Their Lordships consider that the District Judge in this case is quite right when he argues from the law relating to the taluka to the law relating to all other family property, and says there is a presumption from the actual decisions relating to the taluqa that the family property followed the same law, or rather, as he puts it accurately, there is no evidence to show that the other family property followed a line of devolution different from that of the taluqa.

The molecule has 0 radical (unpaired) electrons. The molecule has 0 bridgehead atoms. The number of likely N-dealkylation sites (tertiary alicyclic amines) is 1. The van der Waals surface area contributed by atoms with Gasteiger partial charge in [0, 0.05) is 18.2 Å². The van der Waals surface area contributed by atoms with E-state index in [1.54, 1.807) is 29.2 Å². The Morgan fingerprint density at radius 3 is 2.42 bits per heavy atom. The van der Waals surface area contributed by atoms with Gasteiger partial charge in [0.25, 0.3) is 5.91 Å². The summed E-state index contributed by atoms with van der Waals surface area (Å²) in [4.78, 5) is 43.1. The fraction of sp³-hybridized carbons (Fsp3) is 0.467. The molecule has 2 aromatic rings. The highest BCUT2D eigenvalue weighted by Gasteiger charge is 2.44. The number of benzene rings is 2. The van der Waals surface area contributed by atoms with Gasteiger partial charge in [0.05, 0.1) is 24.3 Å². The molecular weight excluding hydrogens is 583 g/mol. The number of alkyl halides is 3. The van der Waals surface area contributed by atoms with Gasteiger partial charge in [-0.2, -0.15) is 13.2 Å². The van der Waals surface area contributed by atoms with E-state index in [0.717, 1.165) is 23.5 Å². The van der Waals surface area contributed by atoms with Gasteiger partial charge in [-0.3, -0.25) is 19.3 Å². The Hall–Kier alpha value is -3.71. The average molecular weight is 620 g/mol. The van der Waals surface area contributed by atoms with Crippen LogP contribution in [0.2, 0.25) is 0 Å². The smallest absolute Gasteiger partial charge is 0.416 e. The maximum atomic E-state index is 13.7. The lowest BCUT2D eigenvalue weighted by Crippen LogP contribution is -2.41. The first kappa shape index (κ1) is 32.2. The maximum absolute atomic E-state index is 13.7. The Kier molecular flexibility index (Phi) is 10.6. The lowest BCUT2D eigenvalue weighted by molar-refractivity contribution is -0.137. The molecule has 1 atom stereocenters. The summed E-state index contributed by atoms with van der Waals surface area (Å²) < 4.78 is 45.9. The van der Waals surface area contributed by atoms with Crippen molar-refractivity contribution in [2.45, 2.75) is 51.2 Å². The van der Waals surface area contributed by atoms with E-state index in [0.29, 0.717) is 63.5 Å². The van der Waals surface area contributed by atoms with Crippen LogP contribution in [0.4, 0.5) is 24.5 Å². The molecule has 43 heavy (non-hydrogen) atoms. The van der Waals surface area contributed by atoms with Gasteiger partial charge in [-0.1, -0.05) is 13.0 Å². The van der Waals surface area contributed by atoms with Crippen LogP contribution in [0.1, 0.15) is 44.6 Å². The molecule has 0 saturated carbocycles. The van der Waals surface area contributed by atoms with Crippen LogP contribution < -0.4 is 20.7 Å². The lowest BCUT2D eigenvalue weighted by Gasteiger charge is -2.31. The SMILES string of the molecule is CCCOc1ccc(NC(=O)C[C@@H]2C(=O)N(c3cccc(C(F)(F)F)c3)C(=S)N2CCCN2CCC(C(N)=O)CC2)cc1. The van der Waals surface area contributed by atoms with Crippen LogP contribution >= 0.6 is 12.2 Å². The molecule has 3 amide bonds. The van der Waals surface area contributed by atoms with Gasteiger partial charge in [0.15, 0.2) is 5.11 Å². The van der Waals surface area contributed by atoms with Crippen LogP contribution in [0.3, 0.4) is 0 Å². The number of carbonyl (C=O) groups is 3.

Their Lordships' attention has been invited to S. 7 of the Act which provides that if a taluqdar or grantee desires that any elephants, jewels, arms or other articles of moveable property belonging to him should devolve along with his estate, he should make an inventory thereof and deposit it in the office of the Deputy Commissioner of the district wherein his estate is situated. Thereupon the articles mentioned in the inventory shall be enjoyed and used by the person who under, or by virtue of, the Act may be in actual possession of the said estate. It is argued that the necessity for making this special provision for the devolution of heirlooms mentioned in the inventory arose because the Legislature contemplated that moveable property of a taluqdar would devolve, not on a single heir along with the estate, but upon the persons who might be his heirs under the ordinary law. Their Lordships think that the object of the Section was to enable the taluqdar to ensure that the heirlooms mentioned in the inventory should pass along with the estate in all circumstances, but it does not warrant the inference that the Legislature intended that the descent of moveable property, for which no inventory was made, should be governed by the ordinary law. The result is that the non-taluqdari property, immovable as well as moveable, is governed by the custom applicable to the taluqa, as there is no evidence to prove a custom to the contrary. The judgment of the Court of Appeal, dissenting from that of the single Judge, of the Chief Court of Oudh, must therefore be affirmed. Their Lordships will accordingly humbly advise His Majesty that these consolidated appeals should be dismissed with costs to be paid to the respondent the Deputy Commissioner as representing the elder son, Raja Mustapha Ali Khan, the owner of the Utraula estate.